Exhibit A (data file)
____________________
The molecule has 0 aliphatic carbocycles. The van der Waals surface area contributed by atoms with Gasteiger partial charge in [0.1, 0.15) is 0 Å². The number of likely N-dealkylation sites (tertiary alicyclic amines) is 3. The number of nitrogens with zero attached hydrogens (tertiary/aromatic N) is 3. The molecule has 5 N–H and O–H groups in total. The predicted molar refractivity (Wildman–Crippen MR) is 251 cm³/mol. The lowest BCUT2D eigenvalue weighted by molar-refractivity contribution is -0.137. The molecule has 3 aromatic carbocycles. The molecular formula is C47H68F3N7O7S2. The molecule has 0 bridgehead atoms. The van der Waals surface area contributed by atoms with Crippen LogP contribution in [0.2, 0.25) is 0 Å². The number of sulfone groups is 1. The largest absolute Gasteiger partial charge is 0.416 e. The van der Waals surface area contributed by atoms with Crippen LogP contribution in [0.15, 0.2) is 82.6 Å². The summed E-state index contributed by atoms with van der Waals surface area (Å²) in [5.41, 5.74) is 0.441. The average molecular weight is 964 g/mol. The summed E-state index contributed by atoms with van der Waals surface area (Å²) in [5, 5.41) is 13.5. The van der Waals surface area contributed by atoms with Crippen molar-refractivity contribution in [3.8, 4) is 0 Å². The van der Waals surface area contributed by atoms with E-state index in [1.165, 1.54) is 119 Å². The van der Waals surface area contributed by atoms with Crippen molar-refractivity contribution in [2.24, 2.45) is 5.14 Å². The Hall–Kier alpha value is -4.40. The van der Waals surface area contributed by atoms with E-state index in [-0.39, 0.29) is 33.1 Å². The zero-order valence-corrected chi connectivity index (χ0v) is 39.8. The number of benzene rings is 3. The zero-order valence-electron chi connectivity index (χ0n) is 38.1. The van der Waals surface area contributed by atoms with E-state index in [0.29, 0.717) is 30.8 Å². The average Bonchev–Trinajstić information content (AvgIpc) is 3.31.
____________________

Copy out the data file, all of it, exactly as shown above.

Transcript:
The molecule has 0 aliphatic carbocycles. The van der Waals surface area contributed by atoms with Gasteiger partial charge in [0.1, 0.15) is 0 Å². The number of likely N-dealkylation sites (tertiary alicyclic amines) is 3. The number of nitrogens with zero attached hydrogens (tertiary/aromatic N) is 3. The molecule has 5 N–H and O–H groups in total. The predicted molar refractivity (Wildman–Crippen MR) is 251 cm³/mol. The lowest BCUT2D eigenvalue weighted by molar-refractivity contribution is -0.137. The molecule has 3 aromatic carbocycles. The molecular formula is C47H68F3N7O7S2. The molecule has 0 bridgehead atoms. The van der Waals surface area contributed by atoms with Crippen LogP contribution in [0.2, 0.25) is 0 Å². The number of sulfone groups is 1. The largest absolute Gasteiger partial charge is 0.416 e. The van der Waals surface area contributed by atoms with Crippen LogP contribution in [0.15, 0.2) is 82.6 Å². The summed E-state index contributed by atoms with van der Waals surface area (Å²) in [5.41, 5.74) is 0.441. The average molecular weight is 964 g/mol. The summed E-state index contributed by atoms with van der Waals surface area (Å²) in [5, 5.41) is 13.5. The van der Waals surface area contributed by atoms with Crippen molar-refractivity contribution in [3.8, 4) is 0 Å². The van der Waals surface area contributed by atoms with E-state index in [1.165, 1.54) is 119 Å². The van der Waals surface area contributed by atoms with Crippen molar-refractivity contribution in [2.24, 2.45) is 5.14 Å². The Hall–Kier alpha value is -4.40. The van der Waals surface area contributed by atoms with E-state index in [-0.39, 0.29) is 33.1 Å². The zero-order valence-corrected chi connectivity index (χ0v) is 39.8. The number of benzene rings is 3. The zero-order valence-electron chi connectivity index (χ0n) is 38.1. The van der Waals surface area contributed by atoms with E-state index in [0.29, 0.717) is 30.8 Å². The average Bonchev–Trinajstić information content (AvgIpc) is 3.31.